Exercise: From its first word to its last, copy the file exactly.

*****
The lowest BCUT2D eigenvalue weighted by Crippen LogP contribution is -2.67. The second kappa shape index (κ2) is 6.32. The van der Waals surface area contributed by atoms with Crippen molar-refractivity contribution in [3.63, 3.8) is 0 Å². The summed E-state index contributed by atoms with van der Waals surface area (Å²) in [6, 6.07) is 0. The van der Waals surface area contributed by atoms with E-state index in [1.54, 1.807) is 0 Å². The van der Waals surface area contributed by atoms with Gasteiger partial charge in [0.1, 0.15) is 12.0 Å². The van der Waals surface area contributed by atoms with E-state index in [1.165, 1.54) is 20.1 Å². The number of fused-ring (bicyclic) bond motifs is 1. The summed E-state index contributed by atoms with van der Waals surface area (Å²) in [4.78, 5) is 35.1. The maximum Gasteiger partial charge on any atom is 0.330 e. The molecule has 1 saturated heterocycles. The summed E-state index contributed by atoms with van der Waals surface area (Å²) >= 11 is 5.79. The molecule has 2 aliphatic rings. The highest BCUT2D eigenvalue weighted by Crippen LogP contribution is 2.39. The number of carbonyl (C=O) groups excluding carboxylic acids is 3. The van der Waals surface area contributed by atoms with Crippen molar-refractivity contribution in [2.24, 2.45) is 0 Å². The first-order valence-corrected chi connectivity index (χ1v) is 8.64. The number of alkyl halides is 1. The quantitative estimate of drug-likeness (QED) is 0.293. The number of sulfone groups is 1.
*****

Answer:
The lowest BCUT2D eigenvalue weighted by Crippen LogP contribution is -2.67. The second kappa shape index (κ2) is 6.32. The van der Waals surface area contributed by atoms with Crippen molar-refractivity contribution in [3.63, 3.8) is 0 Å². The summed E-state index contributed by atoms with van der Waals surface area (Å²) in [6, 6.07) is 0. The van der Waals surface area contributed by atoms with E-state index in [1.54, 1.807) is 0 Å². The van der Waals surface area contributed by atoms with Gasteiger partial charge in [0.1, 0.15) is 12.0 Å². The van der Waals surface area contributed by atoms with E-state index in [1.165, 1.54) is 20.1 Å². The number of fused-ring (bicyclic) bond motifs is 1. The summed E-state index contributed by atoms with van der Waals surface area (Å²) in [4.78, 5) is 35.1. The maximum Gasteiger partial charge on any atom is 0.330 e. The molecule has 1 saturated heterocycles. The summed E-state index contributed by atoms with van der Waals surface area (Å²) >= 11 is 5.79. The molecule has 2 aliphatic rings. The highest BCUT2D eigenvalue weighted by Crippen LogP contribution is 2.39. The number of carbonyl (C=O) groups excluding carboxylic acids is 3. The van der Waals surface area contributed by atoms with Crippen molar-refractivity contribution in [2.24, 2.45) is 0 Å². The first-order valence-corrected chi connectivity index (χ1v) is 8.64. The number of alkyl halides is 1. The quantitative estimate of drug-likeness (QED) is 0.293. The number of sulfone groups is 1.